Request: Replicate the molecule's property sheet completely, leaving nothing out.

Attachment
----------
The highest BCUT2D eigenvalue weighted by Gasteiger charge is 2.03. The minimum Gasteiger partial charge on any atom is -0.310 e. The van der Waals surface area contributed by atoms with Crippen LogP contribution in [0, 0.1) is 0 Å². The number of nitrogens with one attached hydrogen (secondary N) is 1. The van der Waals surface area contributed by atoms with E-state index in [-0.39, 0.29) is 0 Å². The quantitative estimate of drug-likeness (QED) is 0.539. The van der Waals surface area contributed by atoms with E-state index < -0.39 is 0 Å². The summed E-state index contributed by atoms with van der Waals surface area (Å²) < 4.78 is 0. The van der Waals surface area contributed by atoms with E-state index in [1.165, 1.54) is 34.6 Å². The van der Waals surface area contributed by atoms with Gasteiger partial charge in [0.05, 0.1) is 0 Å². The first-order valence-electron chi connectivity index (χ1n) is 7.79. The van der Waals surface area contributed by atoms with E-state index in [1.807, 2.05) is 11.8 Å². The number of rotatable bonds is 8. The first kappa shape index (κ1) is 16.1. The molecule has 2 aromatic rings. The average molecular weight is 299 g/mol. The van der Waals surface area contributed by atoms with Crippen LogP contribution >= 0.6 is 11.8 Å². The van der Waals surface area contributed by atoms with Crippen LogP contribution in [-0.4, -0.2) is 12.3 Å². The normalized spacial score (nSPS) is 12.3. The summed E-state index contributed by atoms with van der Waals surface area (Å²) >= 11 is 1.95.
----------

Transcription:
The highest BCUT2D eigenvalue weighted by Gasteiger charge is 2.03. The minimum Gasteiger partial charge on any atom is -0.310 e. The van der Waals surface area contributed by atoms with Crippen LogP contribution in [0, 0.1) is 0 Å². The number of nitrogens with one attached hydrogen (secondary N) is 1. The van der Waals surface area contributed by atoms with E-state index in [-0.39, 0.29) is 0 Å². The quantitative estimate of drug-likeness (QED) is 0.539. The van der Waals surface area contributed by atoms with E-state index < -0.39 is 0 Å². The summed E-state index contributed by atoms with van der Waals surface area (Å²) < 4.78 is 0. The van der Waals surface area contributed by atoms with E-state index in [1.165, 1.54) is 34.6 Å². The van der Waals surface area contributed by atoms with Gasteiger partial charge in [0.05, 0.1) is 0 Å². The first-order valence-electron chi connectivity index (χ1n) is 7.79. The van der Waals surface area contributed by atoms with E-state index in [1.807, 2.05) is 11.8 Å². The number of rotatable bonds is 8. The first kappa shape index (κ1) is 16.1. The molecule has 2 aromatic rings. The average molecular weight is 299 g/mol. The van der Waals surface area contributed by atoms with Crippen LogP contribution >= 0.6 is 11.8 Å². The van der Waals surface area contributed by atoms with Crippen LogP contribution in [-0.4, -0.2) is 12.3 Å². The normalized spacial score (nSPS) is 12.3. The summed E-state index contributed by atoms with van der Waals surface area (Å²) >= 11 is 1.95.